Here’s How The Airline Norwegian Is Structured

On the surface many might think that the airline Norwegian is simply an airline based in Norway. Although this may have been the case when it was founded in 1993, the company and brand has grown to include eight subsidiary companies registered around Europe and as far away as Singapore and Argentina!

Here’s How The Airline Norwegian Is Structured
Norwegian’s Boeing 737-800 aircraft. Image by Norwegian Air

In fact, ‘The Norwegian Group’ consists of the parent company, Norwegian Air Shuttle ASA, and according to its website, also has directly or indirectly owned subsidiaries in Norway, Sweden, Denmark, Finland, Ireland, Spain, the United Kingdom and Singapore. The group also owns Norwegian Air Argentina – its low-cost subsidiary in South America.

Founded in 1993, the parent company started as a small domestic carrier serving Norway’s west coast. Finally seeing profitability in 2005, the airline then established its first foreign subsidiary in 2006 in Warsaw, Poland.

Norwegian Boeing 787
Norwegian fleets collectively have 36 Boeing 787s. Photo: Norwegian.

“[Other airlines] approach the oceans as a source of protection from competition at home. We have embraced the changes in the industry across all our routes and five years after our first transatlantic flight between Oslo and New York, we have given millions of travellers on both side the Atlantic the opportunity to see another continent at an affordable price.” -Bjørn Kjos, founder of Norwegian

The subsidiaries

At the upper level, the Group’s commercial airline activities are organized under the parent company Norwegian Air Shuttle ASA (NAS), which is based in Fornebu, Norway. Just below this are fully owned subsidiaries such as:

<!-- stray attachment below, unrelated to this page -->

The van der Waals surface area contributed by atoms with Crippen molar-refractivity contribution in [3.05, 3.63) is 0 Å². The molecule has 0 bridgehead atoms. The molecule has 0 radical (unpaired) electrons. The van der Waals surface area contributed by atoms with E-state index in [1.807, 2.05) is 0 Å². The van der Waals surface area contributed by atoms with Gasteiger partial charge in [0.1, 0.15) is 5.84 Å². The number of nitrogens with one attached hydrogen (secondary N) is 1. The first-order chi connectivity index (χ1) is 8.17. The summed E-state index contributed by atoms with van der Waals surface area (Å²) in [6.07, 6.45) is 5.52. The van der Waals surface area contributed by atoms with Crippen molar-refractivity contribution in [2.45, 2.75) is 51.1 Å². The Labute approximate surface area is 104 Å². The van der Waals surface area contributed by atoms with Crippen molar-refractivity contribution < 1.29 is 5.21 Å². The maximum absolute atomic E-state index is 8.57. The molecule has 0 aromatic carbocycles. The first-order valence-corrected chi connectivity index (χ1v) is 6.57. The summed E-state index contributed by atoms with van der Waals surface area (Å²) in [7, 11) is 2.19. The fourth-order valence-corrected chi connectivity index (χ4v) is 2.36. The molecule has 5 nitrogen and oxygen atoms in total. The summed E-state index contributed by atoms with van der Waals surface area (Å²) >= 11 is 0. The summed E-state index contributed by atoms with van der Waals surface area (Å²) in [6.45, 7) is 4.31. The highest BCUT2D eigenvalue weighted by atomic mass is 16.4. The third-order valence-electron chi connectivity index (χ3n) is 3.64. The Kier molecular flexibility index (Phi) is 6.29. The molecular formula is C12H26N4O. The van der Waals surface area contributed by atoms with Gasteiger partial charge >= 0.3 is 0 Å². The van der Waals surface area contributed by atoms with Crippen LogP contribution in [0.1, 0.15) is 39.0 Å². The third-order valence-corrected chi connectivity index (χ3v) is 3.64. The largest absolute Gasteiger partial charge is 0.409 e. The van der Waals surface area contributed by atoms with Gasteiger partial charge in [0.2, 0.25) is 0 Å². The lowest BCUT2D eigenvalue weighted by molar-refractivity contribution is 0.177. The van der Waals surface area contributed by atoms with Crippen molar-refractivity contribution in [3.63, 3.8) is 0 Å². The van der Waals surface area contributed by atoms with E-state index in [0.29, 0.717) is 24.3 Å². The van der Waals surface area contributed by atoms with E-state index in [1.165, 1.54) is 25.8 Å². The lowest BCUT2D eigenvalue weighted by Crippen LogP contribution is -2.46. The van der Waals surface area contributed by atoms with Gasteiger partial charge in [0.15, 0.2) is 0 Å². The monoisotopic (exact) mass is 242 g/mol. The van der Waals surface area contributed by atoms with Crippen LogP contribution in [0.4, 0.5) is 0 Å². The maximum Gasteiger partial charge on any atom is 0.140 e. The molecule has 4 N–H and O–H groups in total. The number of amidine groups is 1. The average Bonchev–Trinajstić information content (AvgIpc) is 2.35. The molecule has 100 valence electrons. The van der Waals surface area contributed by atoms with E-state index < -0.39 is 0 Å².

• Norwegian Air International Ltd. (NAI) based in Dublin, Ireland,
  • Norwegian UK (NUK) based in London, United Kingdom
  • Norwegian Air Norway AS (NAN) based in Fornebu, Norway
  • Norwegian Air Argentina SA (NAA)

Each of these entities holds an Air Operators Certificate (AOC) in their respective locations. On the ground, Norwegian’s commercial airline activities operate through bases across Europe, the US, Asia, the Caribbean and Argentina.

Things get more complicated if you keep digging. In fact, checking out Page 81 of the parent company’s 2018 annual report, there are almost 60 subsidiary companies registered and 100% owned by Norwegian Air Shuttle ASA. These separate legal entities range from commercial airlines to cargo-handling services, holiday packages, and even its reward program. These are all registered in various countries. However, Dublin, Ireland seems to be the most common location.

Why all the subsidiaries?

“Norwegian cleverly, albeit unethically, exploits social laws from all over the world with no loyalty whatsoever to a flag — in this case the Norwegian flag.” –Neil Johnson

According to a article, Norwegian Air Shuttle is able to minimize costs by registering subsidiary companies in the countries it operates in. This allows the country to control its costs and, at the same time, circumvent laws – particularly in Norway.

In fact, the Journal reported that SAS (also registered in Ireland) publicly acknowledged that the cost advantage of an Irish AOC would come from lower social security expenses and taxes.

In 2014 Emmanuel Jahan, the Chair of the European Sectoral Committee of Social Dialogue for Civil Aviation wrote a letter to the new European Commissioner for Transport. In the letter, he wrote of Norwegian’s Irish subsidiary, saying that,

This Irish AOC’s main effects are: to circumvent Norwegian labour law, to avoid paying any social charges in Norway or any EU country, and to fictitiously base its pilots in Thailand (Bangkok) — employed by a temporary work agency in Singapore”.

Norwegian 737 MAX
Norwegian wants MAX related compensation too. Photo: Norwegian Air


Norwegian’s corporate structure is certainly a complicated one. In setting things up the way that it has, it is able to take advantage of lower tax rates and pass those savings on to travelers. However, looking at the big picture, it also allows the Norwegian ’empire’ to expand and offer its services domestically in various countries – such as in Argentina.

In fact, this way of doing business is not unique to just Norwegian or SAS (mentioned above). Air Asia’s corporate structure has different airlines setup throughout the Southeast Asian region. British Airways actually has over 30 subsidiaries listed in its annual report – some registered in popular tax havens like Jersey and Bermuda.

What do you think of this set-up? Are there any other advantages to this corporate structure that we didn’t mention? Let us know by leaving a comment!